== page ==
Therefore, it is generally understood amongst meta-ethical moral relativists that morality is an ever-changing barometer of mankind’s current ethical biases and considerations. It is not a universal truth, simply a reflection of what society considers proper right at any given time. As William Shakespeare once said, “There is nothing either good or bad, but thinking makes it so.” As the very idea of “right” or “wrong” is subjective and varies from person-to-person with no objective standard by which to measure them by, different systems of morality are not inherently better or worse than another, but simply in the eye of the beholder.

What Are Some Misconceptions About Meta-Ethical Moral Relativism?

Moral relativism – like most ideologies – is an umbrella ideology, meaning it consists of many belief systems loosely related to each other. Meta-ethical moral relativism agrees with its sister ideologies that people disagree on what constitutes as moral behavior, but that is largely where similarities end.

Moral relativists are not immoral (as immorality would imply moral absolutism) or even amoral. The vast majority of moral relativists have their own moral systems that they follow, their own belief of right or wrong. However, meta-ethical moral relativists are very aware that their moral beliefs are subjective, based upon their own biases and experiences, and that their moral systems are not moral truths, merely items that they have accepted as valid for them. The concept is not dissimilar to preferences for flavors of ice cream; there is no objective standard that says vanilla ice cream is inherently better than chocolate ice cream, but I prefer the former over the latter.

Moral relativists are as different as they come. Their beliefs range from utilitarian ethics to deontological ethics, and they occupy the entirety of the political spectrum (although in recent history, moral relativists have generally tended to be more left-wing than right-wing, especially due to the right-wings close association with religious fundamentalism, which is generally a moral absolutist institute).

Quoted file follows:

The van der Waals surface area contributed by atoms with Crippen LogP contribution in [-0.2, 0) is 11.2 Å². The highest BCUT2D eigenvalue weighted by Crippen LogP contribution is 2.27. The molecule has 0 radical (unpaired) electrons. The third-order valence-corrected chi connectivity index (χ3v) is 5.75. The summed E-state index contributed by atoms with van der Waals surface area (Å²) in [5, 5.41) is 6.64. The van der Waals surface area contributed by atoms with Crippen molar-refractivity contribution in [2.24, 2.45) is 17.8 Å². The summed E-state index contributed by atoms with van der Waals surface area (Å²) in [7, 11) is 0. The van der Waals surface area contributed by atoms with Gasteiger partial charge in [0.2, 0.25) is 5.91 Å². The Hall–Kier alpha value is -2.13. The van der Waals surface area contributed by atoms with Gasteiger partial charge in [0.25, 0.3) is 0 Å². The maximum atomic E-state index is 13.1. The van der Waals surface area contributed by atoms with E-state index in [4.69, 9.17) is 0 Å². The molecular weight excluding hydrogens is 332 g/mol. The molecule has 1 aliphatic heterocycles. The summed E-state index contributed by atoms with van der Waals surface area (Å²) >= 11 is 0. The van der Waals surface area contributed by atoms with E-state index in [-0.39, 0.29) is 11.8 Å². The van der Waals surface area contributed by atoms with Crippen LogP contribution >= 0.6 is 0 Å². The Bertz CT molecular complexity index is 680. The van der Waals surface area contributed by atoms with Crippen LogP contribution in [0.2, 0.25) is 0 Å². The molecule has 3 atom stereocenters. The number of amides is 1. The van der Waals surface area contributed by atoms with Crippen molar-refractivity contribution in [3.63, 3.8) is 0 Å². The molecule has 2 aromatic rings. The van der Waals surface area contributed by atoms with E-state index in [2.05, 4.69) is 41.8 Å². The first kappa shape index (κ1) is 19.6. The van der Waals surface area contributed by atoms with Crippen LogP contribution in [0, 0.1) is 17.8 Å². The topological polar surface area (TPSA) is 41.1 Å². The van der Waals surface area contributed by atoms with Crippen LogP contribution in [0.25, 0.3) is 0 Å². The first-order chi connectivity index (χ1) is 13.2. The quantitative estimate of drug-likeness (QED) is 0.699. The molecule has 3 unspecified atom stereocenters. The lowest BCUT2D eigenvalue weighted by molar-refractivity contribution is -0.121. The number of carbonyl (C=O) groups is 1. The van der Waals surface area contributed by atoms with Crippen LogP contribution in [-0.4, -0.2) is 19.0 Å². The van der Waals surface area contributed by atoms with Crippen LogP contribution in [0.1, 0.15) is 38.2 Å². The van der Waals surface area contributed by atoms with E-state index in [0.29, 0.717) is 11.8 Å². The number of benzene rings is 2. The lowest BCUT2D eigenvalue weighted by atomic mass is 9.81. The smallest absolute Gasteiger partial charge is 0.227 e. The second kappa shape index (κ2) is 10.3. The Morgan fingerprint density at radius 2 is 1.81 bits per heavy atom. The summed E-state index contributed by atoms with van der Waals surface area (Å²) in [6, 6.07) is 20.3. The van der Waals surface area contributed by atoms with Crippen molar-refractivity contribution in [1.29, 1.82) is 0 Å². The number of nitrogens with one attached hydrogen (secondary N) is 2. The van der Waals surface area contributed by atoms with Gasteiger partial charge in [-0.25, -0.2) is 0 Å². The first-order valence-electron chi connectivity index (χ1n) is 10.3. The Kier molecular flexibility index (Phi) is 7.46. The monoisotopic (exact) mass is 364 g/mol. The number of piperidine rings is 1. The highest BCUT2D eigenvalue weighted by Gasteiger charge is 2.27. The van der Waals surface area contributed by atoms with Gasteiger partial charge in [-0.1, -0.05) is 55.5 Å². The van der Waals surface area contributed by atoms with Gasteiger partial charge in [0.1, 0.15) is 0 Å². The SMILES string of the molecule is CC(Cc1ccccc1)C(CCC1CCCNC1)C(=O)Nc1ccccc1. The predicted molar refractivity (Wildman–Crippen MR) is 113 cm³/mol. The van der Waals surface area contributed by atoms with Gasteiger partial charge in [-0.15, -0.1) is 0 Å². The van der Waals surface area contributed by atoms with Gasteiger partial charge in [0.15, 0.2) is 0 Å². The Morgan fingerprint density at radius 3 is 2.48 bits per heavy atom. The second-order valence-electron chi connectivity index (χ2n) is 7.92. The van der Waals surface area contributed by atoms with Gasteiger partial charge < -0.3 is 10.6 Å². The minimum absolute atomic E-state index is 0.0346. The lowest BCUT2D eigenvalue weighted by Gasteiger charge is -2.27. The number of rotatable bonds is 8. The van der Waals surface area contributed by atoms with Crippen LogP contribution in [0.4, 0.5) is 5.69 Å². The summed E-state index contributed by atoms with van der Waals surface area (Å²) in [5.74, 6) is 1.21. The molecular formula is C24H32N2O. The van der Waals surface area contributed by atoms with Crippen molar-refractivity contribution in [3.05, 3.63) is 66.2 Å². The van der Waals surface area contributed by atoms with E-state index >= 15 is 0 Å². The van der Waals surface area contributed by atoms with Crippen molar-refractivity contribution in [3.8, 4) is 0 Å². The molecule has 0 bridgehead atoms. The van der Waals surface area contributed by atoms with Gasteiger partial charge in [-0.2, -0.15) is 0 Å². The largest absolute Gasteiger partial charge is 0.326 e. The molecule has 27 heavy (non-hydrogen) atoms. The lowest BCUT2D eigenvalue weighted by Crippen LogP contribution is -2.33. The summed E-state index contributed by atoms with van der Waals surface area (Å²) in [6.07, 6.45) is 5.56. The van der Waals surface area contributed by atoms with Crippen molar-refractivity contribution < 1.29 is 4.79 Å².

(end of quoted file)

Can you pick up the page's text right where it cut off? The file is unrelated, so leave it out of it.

Meta-ethical moral relativists are also not normative moral relativists, in that the former does not prescribe that all behavior must be tolerated. That all moral systems fail to qualify as moral truths does not mean everyone – including moral relativists themselves – have their individual moral systems, and may act in a way in which they believe they are “righting wrongs”. Although Shakespeare notes that only the capacity to think gives any credence to the idea of “right” or “wrong”, it does not change that intelligent life believes in the “rightness” or “wrongness” of certain things, and they may act in accordance to their moral systems. For example, I am a meta-ethical moral relativist, but although I recognize that equality is not a universal truth and not inherently “right”, I personally believe that it is desirable and moral, and will therefore oppose inequality.

Meta-ethical moral relativists do not inherently belittle morality, they simply do not subscribe to moral absolutism. They do not insinuate that morality is useless to them; rather, most meta-ethical moral relativists see morality as a useful tool to advance civilization and society. They simply recognize that everyone has a different opinion on what is right or wrong, and that an objective standard by which to measure them against each other does not exist.

Conclusion